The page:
Once I settled in to Central America I asked around about cheap countries for travel within Central America. The overwhelming consensus was that the cheapest country for day-to-day expenses was either Nicaragua or Honduras. A good friend of mine had recently rode his motorcycle from Seattle to Tierra del Fuego and knew both countries relatively well. I sent him a simple text “Honduras or Nicaragua?” and he responded “Nic”. I booked the flight a few days later.
At the time two back to back red-eye flights didn’t sound so horrible and frankly they wouldn’t have been had it not been for the fact that I arrived in Nicaragua at about 2am. I’d booked a private hostel room for the first three nights and had some issues the day I was to arrive but fortunately it was all worked out and a private room was mine. I wish I could say it was awesome but frankly it was a crappy room at best. Serves me right for counting on Lonely Planet and other backpackers’ recommendations. I didn’t think to check so I wound up with no hot water and a room directly next to the outside courtyard… aka the smoking area and drinking area. The windows here are slats that open so there’s no closing out the sound. The first night I slept for about 5 hours and last night not much more. While none of this would be a big deal the place wasn’t cheap and that’s the real bummer. I don’t mind getting a crappy room for cheap or a nice room for a decent chunk of change, but paying more for a gross place… not so much. I was glad to learn the little mouse turds on the sink were really just termite droppings of some sort. Still, it turns out I like my luxury more than I’d care to admit.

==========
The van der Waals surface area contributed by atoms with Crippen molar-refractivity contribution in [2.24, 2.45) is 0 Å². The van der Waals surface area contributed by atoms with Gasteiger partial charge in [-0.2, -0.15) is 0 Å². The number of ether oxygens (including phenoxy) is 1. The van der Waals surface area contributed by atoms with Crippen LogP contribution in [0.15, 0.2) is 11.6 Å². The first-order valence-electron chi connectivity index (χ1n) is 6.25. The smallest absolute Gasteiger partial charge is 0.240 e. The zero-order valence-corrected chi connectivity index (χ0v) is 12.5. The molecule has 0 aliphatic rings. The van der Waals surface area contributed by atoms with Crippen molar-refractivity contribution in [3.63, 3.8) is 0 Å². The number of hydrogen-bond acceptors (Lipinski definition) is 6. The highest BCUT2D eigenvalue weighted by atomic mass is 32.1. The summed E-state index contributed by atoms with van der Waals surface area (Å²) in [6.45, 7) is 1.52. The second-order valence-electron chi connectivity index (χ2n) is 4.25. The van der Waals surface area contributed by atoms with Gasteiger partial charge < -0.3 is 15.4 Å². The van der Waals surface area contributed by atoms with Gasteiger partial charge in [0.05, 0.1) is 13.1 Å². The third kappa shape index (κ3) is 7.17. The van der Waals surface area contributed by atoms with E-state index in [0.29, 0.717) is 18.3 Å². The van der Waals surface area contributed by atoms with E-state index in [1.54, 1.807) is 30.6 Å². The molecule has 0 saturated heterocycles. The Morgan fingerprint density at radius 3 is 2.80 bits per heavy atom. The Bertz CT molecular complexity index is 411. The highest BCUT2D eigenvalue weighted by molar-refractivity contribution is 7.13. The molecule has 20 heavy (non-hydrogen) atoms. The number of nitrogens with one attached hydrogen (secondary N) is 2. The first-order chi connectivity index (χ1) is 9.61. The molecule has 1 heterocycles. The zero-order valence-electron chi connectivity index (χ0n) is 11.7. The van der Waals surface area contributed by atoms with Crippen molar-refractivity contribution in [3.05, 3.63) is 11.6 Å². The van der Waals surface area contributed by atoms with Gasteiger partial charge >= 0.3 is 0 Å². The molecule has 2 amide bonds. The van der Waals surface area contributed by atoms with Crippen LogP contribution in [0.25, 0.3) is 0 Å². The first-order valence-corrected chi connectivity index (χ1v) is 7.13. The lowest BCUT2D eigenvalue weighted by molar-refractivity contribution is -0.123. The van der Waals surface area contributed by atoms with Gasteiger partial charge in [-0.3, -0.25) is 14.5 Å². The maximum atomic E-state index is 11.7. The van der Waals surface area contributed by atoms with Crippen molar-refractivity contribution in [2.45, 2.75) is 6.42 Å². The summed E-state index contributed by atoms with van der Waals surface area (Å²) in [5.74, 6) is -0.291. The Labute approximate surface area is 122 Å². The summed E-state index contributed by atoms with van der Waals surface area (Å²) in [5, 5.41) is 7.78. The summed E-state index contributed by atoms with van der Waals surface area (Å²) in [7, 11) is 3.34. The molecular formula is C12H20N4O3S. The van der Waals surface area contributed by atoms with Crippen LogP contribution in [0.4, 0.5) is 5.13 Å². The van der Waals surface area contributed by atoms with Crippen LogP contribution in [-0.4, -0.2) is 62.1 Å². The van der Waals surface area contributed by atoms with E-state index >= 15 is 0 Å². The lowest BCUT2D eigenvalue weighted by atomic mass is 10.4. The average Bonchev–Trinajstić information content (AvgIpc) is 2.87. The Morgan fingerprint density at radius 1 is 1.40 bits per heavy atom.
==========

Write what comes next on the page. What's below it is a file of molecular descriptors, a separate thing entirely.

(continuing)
Christmas here already
The days in Managua were interesting. Managua has no downtown and most importantly no street names so getting around was less fun than it could be. When I say no street names I don’t mean they aren’t posted, I mean there are none. At all. You can probably imagine how much fun it is to get around a spread out city with no street names when you don’t speak the language. I was very thankful for a fairly good memory and sense of direction. Since I do app reviews I also had a good app in my pocket for just such an occasion. While I don’t normally post these things here my GPS loving friends will love that this app actually tells you the GPS coordinates of wherever you are. It won’t show you a map but points you in the general direction of the marked location you want to find. That’s often good enough for me.
As I walked back to the hostel the first evening I came across a huge election celebration. Turns out these have been going on since the election complete with fireworks and all night celebrations. Fortunately the one I heard was fairly tame. It’s still interesting to see people still celebrating many days later. A fellow traveler commented that you could tell how much people had going on in a particular country based on how long they celebrated these types of things. Considering that there wasn’t some big political change happening it seems like there must not be a lot for the youth of the country to do here.
Today’s travels took me to the Hotel California. I was hoping that the English-speaking owner would be here as a friend of his sent me this way but sadly he is somewhere else. I got quite a bit out of my interaction with the desk worker here but the part about where the owner was I couldn’t understand. The bus ride to get here was interesting. Two hours crammed in a bus literally packed full. I was lucky enough to have a seat and really couldn’t complain but it was more than interesting to be the only non local person on the bus.
These little bikes are everywhere. I can has?
In all thus far Nicaragua has been good but difficult. I keep wishing I had Bob with me as everything would have been considerably easier with him here. That said, the traffic here is crazy so I’m guessing it’d been stressful in its own unique way.
I’m now on my way to Ometepe though I may stay one more day at the Hotel California… there is plenty of room after all.